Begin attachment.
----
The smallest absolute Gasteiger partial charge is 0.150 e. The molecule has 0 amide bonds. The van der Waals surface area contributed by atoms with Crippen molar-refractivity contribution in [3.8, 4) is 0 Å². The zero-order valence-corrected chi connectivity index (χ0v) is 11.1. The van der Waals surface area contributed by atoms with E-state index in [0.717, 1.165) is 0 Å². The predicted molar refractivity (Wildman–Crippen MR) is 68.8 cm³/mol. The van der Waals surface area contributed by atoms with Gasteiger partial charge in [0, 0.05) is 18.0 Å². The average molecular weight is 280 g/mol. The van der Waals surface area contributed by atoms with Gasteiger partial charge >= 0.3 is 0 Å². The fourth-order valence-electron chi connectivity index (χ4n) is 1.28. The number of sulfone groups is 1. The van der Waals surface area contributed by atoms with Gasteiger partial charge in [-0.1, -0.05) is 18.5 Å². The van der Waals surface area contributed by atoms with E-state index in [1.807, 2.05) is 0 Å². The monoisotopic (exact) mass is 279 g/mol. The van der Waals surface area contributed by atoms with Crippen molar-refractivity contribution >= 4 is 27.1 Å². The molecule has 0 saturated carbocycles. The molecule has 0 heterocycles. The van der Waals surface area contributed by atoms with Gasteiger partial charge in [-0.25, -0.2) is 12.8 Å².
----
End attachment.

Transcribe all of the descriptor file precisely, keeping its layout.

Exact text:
The smallest absolute Gasteiger partial charge is 0.150 e. The molecule has 0 amide bonds. The van der Waals surface area contributed by atoms with Crippen molar-refractivity contribution in [3.8, 4) is 0 Å². The zero-order valence-corrected chi connectivity index (χ0v) is 11.1. The van der Waals surface area contributed by atoms with E-state index in [0.717, 1.165) is 0 Å². The predicted molar refractivity (Wildman–Crippen MR) is 68.8 cm³/mol. The van der Waals surface area contributed by atoms with Gasteiger partial charge in [0, 0.05) is 18.0 Å². The average molecular weight is 280 g/mol. The van der Waals surface area contributed by atoms with Gasteiger partial charge >= 0.3 is 0 Å². The fourth-order valence-electron chi connectivity index (χ4n) is 1.28. The number of sulfone groups is 1. The van der Waals surface area contributed by atoms with Gasteiger partial charge in [-0.1, -0.05) is 18.5 Å². The van der Waals surface area contributed by atoms with E-state index in [1.807, 2.05) is 0 Å². The monoisotopic (exact) mass is 279 g/mol. The van der Waals surface area contributed by atoms with Crippen molar-refractivity contribution >= 4 is 27.1 Å². The molecule has 0 saturated carbocycles. The molecule has 0 heterocycles. The van der Waals surface area contributed by atoms with Gasteiger partial charge in [-0.25, -0.2) is 12.8 Å².